Cormier greets me like an old friend; he calls me "buddy," and I hear myself call him "man." A gentle intensity comes through his voice, and a practiced warmth that comes from years of Olympic media training. He slides seamlessly between topics, talking to me about the youth wrestling team he coaches and how his training partners deserve the credit for turning him into one of the best fighters in the world. He even has some flattering words about Jones. It doesn't all sound entirely believable, but there's a reason why he was named the host of UFC Tonight this fall, and soon, I find myself holding on to every word.

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"When I fought Josh Barnett," he says, "it's like every round I hit this dude, I punched this guy, and every round, he came right back like nothing happened. Still after me, still kicking me, still punching me, still surging forward, still marching."

Cormier dominated Barnett, but couldn't knock him out, and had no idea how to finish the fight with a kimura or leg lock. He tells me how he realized he had to be willing to do anything to win, even if it meant breaking someone's arm, or ripping an ankle from its socket.

"Does everyone have epiphanies like that?" I ask. "Because there's this common idea when you're watching a fight that, Oh, these guys are not like us."

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"But we are," the Olympian says. It seems important to him that I believe him.

"We are just like you," he repeats. "I don't know if you may call it a normal person, because a normal person may be terrified to go inside of a cage. We're terrified."

He insists that all the emotions that I feel, he feels. He's just prepared for it.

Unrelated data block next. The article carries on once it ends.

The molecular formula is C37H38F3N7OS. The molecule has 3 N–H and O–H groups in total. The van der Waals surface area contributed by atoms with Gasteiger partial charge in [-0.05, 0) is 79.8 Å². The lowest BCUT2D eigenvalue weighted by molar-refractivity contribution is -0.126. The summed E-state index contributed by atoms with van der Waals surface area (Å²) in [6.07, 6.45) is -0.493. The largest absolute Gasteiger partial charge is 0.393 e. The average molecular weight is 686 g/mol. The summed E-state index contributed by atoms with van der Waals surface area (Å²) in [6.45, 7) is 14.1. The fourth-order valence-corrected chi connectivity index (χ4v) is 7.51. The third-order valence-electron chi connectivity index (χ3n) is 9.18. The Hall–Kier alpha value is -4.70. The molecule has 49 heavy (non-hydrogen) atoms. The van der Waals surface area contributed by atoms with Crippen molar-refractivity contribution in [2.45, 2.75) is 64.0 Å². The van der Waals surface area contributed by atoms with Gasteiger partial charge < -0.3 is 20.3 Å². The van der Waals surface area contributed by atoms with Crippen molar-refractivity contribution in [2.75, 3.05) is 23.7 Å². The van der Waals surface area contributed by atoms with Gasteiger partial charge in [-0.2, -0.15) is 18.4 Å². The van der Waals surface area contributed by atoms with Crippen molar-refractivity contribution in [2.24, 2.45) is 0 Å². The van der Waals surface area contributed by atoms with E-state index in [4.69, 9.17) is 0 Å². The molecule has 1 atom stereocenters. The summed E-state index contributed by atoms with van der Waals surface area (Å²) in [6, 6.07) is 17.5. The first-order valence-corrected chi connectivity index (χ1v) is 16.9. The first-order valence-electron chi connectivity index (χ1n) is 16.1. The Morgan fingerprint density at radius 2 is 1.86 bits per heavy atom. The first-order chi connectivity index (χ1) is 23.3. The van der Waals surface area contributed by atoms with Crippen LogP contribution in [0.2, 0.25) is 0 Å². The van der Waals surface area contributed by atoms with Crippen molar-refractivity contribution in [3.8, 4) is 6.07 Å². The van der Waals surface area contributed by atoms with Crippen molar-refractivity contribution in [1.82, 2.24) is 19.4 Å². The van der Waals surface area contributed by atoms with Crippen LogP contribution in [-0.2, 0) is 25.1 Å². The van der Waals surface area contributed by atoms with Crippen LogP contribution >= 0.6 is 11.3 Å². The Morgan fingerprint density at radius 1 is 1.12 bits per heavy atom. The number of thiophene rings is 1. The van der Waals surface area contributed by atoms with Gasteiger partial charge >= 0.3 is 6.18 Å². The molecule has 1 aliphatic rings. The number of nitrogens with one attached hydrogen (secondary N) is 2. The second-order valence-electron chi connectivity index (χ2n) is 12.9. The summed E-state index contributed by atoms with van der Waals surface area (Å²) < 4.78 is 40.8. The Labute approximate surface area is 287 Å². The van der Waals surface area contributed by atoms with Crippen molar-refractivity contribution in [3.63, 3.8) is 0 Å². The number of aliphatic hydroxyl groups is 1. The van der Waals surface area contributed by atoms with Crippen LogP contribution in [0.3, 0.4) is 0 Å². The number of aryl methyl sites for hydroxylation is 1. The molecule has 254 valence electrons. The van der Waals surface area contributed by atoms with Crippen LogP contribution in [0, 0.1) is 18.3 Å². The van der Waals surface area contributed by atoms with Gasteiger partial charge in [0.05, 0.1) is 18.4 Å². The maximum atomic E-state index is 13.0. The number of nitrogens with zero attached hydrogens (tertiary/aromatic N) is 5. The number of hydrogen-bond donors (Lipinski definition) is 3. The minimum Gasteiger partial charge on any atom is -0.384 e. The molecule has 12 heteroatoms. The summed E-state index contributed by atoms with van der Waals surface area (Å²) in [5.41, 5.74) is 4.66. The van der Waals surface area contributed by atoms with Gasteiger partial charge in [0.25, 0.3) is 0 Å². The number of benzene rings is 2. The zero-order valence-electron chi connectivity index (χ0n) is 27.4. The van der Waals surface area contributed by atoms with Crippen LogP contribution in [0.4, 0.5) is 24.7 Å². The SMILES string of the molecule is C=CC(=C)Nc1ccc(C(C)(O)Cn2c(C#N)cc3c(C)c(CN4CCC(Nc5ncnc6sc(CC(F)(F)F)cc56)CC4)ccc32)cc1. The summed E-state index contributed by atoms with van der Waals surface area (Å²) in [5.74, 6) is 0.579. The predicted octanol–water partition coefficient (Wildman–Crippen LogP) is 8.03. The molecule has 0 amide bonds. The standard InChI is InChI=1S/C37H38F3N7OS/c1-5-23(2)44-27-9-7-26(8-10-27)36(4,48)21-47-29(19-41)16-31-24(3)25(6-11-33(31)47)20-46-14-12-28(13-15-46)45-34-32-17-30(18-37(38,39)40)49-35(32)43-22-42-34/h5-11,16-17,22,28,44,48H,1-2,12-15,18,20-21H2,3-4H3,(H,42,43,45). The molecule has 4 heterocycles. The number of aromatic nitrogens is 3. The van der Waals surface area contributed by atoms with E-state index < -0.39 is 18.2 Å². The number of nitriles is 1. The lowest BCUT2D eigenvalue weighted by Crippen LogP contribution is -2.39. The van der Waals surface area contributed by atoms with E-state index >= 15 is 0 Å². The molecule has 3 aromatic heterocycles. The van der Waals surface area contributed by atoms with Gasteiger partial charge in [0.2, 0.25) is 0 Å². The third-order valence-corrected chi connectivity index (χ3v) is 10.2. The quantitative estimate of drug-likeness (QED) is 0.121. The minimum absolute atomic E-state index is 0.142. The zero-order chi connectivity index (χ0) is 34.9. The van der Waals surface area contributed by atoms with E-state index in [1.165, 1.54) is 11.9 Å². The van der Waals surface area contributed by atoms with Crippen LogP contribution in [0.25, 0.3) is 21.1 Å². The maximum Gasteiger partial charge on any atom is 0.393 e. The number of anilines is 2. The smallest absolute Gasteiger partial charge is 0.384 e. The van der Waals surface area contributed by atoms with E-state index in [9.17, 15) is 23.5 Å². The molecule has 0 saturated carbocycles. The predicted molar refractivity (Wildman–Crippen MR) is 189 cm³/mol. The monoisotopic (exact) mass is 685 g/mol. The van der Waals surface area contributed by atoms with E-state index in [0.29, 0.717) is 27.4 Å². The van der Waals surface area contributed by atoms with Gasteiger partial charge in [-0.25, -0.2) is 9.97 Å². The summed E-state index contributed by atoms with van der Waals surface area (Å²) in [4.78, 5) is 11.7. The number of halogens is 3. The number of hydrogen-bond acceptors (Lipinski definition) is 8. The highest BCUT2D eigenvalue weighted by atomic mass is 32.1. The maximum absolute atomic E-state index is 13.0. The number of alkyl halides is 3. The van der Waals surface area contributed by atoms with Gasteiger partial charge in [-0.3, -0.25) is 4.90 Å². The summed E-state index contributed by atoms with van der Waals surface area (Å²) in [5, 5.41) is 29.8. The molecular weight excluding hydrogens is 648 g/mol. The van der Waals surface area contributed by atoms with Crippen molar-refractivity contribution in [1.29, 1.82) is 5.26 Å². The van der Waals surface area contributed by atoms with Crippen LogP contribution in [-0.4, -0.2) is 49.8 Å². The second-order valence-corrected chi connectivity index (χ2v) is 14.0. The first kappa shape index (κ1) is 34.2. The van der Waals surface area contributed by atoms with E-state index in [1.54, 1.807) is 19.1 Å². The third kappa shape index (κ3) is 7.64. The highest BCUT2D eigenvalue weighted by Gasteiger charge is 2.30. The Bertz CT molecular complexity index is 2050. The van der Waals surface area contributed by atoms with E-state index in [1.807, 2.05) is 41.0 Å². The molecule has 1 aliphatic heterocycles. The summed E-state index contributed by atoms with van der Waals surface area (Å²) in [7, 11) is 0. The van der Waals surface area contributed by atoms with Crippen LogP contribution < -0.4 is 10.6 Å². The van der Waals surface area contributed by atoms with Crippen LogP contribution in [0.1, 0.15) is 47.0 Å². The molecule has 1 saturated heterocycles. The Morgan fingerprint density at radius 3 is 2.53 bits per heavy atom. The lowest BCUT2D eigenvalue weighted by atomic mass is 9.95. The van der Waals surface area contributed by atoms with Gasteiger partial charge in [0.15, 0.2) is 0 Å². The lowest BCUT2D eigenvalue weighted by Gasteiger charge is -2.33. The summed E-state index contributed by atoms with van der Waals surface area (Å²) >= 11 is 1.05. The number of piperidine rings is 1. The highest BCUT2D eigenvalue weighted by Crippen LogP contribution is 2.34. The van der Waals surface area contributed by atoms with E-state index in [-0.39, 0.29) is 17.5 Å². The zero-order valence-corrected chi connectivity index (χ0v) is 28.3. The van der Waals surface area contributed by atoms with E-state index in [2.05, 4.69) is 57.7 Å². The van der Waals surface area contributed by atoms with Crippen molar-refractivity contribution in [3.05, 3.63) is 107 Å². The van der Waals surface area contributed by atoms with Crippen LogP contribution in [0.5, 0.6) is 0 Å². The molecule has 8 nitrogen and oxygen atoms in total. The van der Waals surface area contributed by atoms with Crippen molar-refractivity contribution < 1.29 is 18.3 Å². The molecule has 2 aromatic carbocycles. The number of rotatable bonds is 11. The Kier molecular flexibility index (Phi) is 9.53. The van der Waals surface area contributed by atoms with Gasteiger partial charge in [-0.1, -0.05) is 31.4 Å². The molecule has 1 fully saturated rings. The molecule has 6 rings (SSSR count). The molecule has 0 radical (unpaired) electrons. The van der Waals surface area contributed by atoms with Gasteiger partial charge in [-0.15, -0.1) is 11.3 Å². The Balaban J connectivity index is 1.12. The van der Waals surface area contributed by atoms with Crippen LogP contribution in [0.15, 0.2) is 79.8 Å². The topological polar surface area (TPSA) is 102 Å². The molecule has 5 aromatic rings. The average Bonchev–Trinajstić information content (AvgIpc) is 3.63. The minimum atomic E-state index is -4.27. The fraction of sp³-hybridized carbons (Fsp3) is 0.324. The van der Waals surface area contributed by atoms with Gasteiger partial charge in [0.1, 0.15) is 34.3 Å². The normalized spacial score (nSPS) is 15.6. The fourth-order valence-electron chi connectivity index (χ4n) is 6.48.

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Cormier believes in his heart that this is his time, that every tragedy he's ever suffered through has prepared him to be a UFC champion. Still, there's one thing he wouldn't and won't do: fight for his friend Cain Velasquez's heavyweight title.

"I appreciate what Cain did for me in this gym," Cormier once said. "He immediately walked over to me, said 'What's up, DC?' and started working towards me getting better. He never viewed me as more than a guy to train together and get better together. And because of that, I don't want to raise my hand to hurt Cain Velasquez in any way, shape, or form."

That's why Cormier—whose body once shut down during a weight cut, costing him his last chance at an Olympic medal—moved down a division this year. In a tuneup fight, he destroyed Pat Cummins, a former training partner. And after his second light-heavyweight bout, in which he tossed 43-year-old legend Dan Henderson around like a child before finishing him with a rear naked choke—there's video here—he took the microphone from announcer Joe Rogan.

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"Jon Jones," Cormier called out. "You can't run away from me forever. I'm the kid at the wrestling tournament that's always in your bracket. No matter where you go, boy, I'm coming. You better hurry, because I'm getting better!"